Micro Blog: 13th April 2012 (Travel)
China, the land of the Great Wall and the controversial Foxconn started my lengthy travels for 2012. As always, clearing up as much work as possible was top priority and the long nights and early mornings a fortnight before were motivated by the 11 days trip to Yunnan.
The terraced fields of Yuan Yang was the highlight of the trip and the sight of the layered terraces was jaw dropping. Most of the terraces were filled with a good amount of water which meant excellent reflections. The clouds were reflected in the foot deep pools and any colours bouncing from the skies to the water will be captured and a keeper will be in the bag. But no, that did not happen and our wishes for good weather was granted to a higher level than we wanted. Blue cloudless skies greeted us for the 4 days and there was simply no impact in the images. Sunrises looked like sunsets and the heavens seemed to be making a bigger fool of us when thick fog came out in full force on the fifth morning. Visibility was down to less than 50metres and all of a sudden, we yearned for the clear blue skies.
The rice terraces proved really worth shooting on a truly foggy afternoon where the fog just desaturated the scene and it was monochrome RAW files we had that day. But no complaints from anyone as all were occupied with attempting to catch up with the fog that was revealing and concealing features within the landscape. There were times when I saw the terraced fields being revealed so slowly that it reminded me of the Opacity slider in Photoshop dropping by the single digit when all of a sudden, it gets covered again. So the plan was to be on standby at all times with the locking knob of the ballhead ready to be loosened. The revealing of parts of the landscape triggered the frenzy of shutter clicks.
Perseverance is a trait all photographers should possess and I was glad to have them alongside with much of the group. In the less-than-optimal conditions, we parked our tripods and waited. Waiting and waiting and more waiting. It may be tempting to many to move on if things are not looking good. Afterall, what is the point of wasting time? On the other hand, my thinking has always been since I am already at the location, what's the point of heading back early? If there is another location that could prove to be better then sure, pack fast and move. But if that location is the bed in the hotel room then thumbs down for that.
The fields of Rapeseed flowers greeted us a few days and 400km later. To our disappointment, we were 2 weeks earlier and only half the blooms were out. The weather for some days were also putting the spririts further down the scale as overcast skies with grey detailess clouds came in. With credit to our observant guide who is a top notch local photographer, he noted the low within the group and strived to bring us to as varied a list of locations as possible. The huffing and puffing was soon becoming a daily ritual and the group was getting used to it. Yes, there were stops now and then to catch our breath but it was encouraging to have everyone pushing each other on and the excitement of being able to get an aerial view of the fields kept the group going at a healthy pace.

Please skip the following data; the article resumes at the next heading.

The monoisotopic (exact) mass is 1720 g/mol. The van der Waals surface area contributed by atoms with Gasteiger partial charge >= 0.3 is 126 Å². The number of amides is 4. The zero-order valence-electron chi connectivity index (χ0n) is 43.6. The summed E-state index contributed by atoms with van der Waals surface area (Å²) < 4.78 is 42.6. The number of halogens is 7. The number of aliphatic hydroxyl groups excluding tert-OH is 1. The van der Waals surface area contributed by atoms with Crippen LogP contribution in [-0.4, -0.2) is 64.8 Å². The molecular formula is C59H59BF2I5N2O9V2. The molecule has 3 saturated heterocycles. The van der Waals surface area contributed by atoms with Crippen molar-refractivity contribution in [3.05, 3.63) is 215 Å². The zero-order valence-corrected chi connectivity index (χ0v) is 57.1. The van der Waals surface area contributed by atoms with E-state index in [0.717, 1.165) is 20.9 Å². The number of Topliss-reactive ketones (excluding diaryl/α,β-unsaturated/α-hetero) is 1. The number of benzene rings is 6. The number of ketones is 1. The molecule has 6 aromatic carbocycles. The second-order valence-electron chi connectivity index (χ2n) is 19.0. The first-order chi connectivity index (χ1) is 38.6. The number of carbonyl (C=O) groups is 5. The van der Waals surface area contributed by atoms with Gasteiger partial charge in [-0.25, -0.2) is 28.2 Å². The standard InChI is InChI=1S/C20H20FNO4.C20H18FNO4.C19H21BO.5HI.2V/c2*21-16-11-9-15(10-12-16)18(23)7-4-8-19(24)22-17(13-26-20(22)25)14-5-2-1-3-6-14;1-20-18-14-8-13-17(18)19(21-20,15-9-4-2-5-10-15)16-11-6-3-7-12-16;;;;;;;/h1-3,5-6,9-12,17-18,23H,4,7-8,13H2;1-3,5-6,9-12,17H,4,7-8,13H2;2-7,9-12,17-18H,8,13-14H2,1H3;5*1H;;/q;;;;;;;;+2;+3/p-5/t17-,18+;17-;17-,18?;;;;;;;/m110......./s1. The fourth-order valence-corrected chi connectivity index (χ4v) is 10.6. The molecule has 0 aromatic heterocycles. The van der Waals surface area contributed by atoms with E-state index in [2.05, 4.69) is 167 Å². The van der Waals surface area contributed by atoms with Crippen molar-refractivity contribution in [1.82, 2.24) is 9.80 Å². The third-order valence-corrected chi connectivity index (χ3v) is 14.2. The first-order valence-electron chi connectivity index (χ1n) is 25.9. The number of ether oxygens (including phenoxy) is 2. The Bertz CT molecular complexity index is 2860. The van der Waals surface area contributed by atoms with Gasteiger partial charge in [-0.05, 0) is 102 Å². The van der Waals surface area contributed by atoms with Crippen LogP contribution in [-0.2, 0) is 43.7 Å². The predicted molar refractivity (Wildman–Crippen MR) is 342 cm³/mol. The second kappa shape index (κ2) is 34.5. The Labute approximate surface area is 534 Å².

It is amusing and at times frustrating to be jostling for space with the local photographers. One early morning rise saw us ascend a hill in hope of getting the best spots for sunrise. We were not the earliest but there was still many options left so everyone took their spot in the dark. It was 0530 and slowly but surely, we heard the crowds coming up the hill. Within an hour, there were at least a hundred photographers and I was squeezed in between 3 other locals who decided that setting up their tripods on a cliff edge was a good idea. The burst of light along the horizon sent the first pinkish hues into the skies and the sounds of shutters opening and closing and mirror slaps took over the constant chitchat.
The last sunset of the trip proved to be the one we nearly lost hope for. With the clock ticking and the sun dropping fast, we were still on the bus looking out for a location when it came to a halt. In seconds, everyone scrambled from their seats and out onto the fields. The bemused locals were obviously finding us an equal of a mobile circus as they wondered what in the world was fascinating about a scene they witness everyday. The sunset was perhaps the best of the entire trip with a great foreground of dense yellow blooms.
Trips like these where landscape and travel photography come together is starting to stake a stiff position in my priorities and the gear can get a little too much. With some thought, I had however left quite a bit of kit at home. Fixed low light lenses such as the 24/1.4 stayed back, so were the tilt shift lenses that could have been useful for some quick panoramas but their extra weight was just not justifiable. I had at all times, 2 cameras, one with a wide angle (16-35) and the other a long telephoto zoom of 70-300. This sufficed for 80% of the shooting. In the Thinktank modular pouches that hung around my waist was a 24-105 and a Tokina 10-17 fisheye that I am starting to really like. There were of course the assortment of filters, filter rings and holders, extra remotes and batteries. It is prudent to have the extra bits and pieces of remotes and wires. The failure of a single unit will render any long exposures impossible and with bulb mode frequently used, I see an extra remote or two being a necessity.
The post-processing has just been completed and it's weird to be doing that far from home....in the shadow of Cerro Fitzroy, Argentina. That's right, I am on my second trip in the Patagonia Mountain Range. Will be talking about it real soon!